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FCA fines subsidiaries of Lloyds Banking Group Plc for unfair treatment of mortgage customers

Posted: 12/06/2020

Wholly owned subsidiaries of Lloyds Banking Group Plc, Lloyds Bank Plc, Bank of Scotland Plc and The Mortgage Business Plc (collectively referred to in this article as the banks) have all found themselves in the Financial Conduct Authority’s (FCA) firing line after its decision on Thursday (11 June 2020) to impose a financial penalty of £91,495,400, discounted to £64,046,800, for breach of the FCA Principles of Business. Substantial as it is on its own, this penalty is to be paid on top of the £300 million redress payments the banks are currently making to 526,000 of their customers for unfair treatment; all in all, accumulating the largest fine imposed on a UK high street bank seen in the past five years.

Principles breached

The FCA found that during the four-and-a-half-year period beginning April 2011 and ending December 2015, the banks had breached the following Principles when dealing with mortgage customers who were experiencing payment difficulties or were in mortgage arrears:

  • Principle 3 – in accordance with which, a firm must take reasonable care to organise and control its affairs responsibly with adequate risk management systems; and
  • Principle 6 – in accordance with which, a firm must pay due regard to its customers’ interests and ensure they are treated fairly.

In contravention of these Principles, the banks had put a large number of their customers at risk of being unfairly treated; in a sample taken during the investigation, unfair treatment was identified in roughly 38% of cases.

How these Principles were breached

During the period in which they breached the above Principles, Lloyds, Bank of Scotland and Mortgage Business did not have the systems in place to adequately gather sufficient information on the circumstances surrounding their customers’ mortgage arrears and/or financial difficulties.

The FCA decision notice stipulates this was exemplified in the following ways:

  • the banks’ call handlers did not consistently obtain the information required in order to identify vulnerable customers and to “attempt to agree an appropriate course of action given the customer’s personal circumstances”;
  • the banks’ call handlers were also deemed inexperienced in dealing with mortgage arrears, particularly in respect of unsecured arrears; and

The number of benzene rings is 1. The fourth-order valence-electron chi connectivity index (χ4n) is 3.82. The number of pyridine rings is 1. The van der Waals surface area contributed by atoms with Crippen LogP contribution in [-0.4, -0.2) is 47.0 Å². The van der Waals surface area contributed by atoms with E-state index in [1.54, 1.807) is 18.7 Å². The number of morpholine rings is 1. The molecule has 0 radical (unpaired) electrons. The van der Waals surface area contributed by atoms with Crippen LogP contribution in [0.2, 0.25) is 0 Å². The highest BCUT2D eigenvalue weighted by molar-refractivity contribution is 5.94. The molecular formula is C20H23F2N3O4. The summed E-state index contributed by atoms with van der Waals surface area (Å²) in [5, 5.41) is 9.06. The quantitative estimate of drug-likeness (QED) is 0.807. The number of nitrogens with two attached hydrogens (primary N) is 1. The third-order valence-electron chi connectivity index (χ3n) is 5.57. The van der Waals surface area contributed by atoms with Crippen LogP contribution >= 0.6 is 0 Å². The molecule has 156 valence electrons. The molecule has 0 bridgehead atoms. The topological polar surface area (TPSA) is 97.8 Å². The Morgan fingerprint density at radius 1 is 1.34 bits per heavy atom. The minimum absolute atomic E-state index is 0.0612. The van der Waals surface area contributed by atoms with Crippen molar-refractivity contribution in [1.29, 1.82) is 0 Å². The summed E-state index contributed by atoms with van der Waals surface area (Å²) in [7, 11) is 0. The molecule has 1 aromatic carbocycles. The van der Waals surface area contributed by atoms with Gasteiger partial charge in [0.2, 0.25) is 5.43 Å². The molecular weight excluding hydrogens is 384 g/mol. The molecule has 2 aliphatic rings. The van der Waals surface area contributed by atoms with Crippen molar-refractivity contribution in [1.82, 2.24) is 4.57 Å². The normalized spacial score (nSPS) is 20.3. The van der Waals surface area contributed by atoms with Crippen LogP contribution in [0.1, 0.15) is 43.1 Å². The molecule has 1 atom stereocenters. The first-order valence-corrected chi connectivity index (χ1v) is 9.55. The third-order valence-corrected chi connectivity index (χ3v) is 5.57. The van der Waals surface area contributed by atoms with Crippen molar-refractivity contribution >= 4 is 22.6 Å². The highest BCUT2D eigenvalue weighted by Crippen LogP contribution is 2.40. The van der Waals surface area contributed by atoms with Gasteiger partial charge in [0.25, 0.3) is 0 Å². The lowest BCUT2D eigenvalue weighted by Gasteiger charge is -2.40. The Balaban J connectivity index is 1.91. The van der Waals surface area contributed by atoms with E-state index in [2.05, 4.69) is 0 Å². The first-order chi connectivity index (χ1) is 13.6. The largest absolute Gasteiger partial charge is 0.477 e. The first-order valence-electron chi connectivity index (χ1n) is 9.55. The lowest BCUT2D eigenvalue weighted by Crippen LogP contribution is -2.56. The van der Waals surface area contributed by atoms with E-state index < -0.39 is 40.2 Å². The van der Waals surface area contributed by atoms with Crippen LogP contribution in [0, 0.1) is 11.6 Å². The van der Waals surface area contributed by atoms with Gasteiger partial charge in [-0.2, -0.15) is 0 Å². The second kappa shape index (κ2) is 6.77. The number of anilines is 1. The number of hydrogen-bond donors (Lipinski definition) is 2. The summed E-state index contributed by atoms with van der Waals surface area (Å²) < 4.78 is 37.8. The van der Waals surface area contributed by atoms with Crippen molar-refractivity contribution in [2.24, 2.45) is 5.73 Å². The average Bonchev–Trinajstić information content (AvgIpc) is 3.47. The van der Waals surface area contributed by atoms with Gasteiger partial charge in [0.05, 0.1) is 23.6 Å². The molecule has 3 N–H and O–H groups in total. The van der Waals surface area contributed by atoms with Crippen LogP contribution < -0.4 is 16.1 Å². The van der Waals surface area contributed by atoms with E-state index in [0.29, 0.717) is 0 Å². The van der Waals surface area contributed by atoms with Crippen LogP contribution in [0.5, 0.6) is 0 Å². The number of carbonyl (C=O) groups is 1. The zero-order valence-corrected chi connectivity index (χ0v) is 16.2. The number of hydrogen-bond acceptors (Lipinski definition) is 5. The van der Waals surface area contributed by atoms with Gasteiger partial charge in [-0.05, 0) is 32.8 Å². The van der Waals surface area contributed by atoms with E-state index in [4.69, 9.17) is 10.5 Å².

• by way of exacerbating these pre-existing issues, the banks also used an inflexible method of setting out the minimum percentage of contractual monthly payments required, through a system known as the payment authority matrix, in which members of staff, such as a call handler, would be able to set such a percentage without seeking confirmation from a senior colleague.  

Lessons to be learnt

In delivering this decision, the FCA has illustrated how important it is for banks to both:

  • have sufficient systems in place to identify the personal circumstances of, and thereby aid, customers in financial difficulty; and
  • ensure that their employees are provided with proper training to prevent instances where there is a risk of unfairly treating customers and so that customers in mortgage arrears are treated fairly when making new payment arrangements.

Although the breaches by the banks were inadvertent and they have been supportive in all steps of the FCA investigation, the FCA’s message is clear: “firms should take notice of the action we have taken today to ensure that their own treatment of customers meets our expectations.”

Importantly, a bank’s duty to treat its customers fairly does not stop when a customer is in financial difficulty; rather, it is at this point in time when this duty becomes all the more significant. In balancing the business needs of the firm to recover the monies in default and the personal needs of the customer who is in default, an unfair trade-off can easily, and without malice, be drawn against the customer which can cause further financial strains and in some circumstances lead to the deprivation of housing. It is, therefore, important that banks actively take steps to prevent this from happening.

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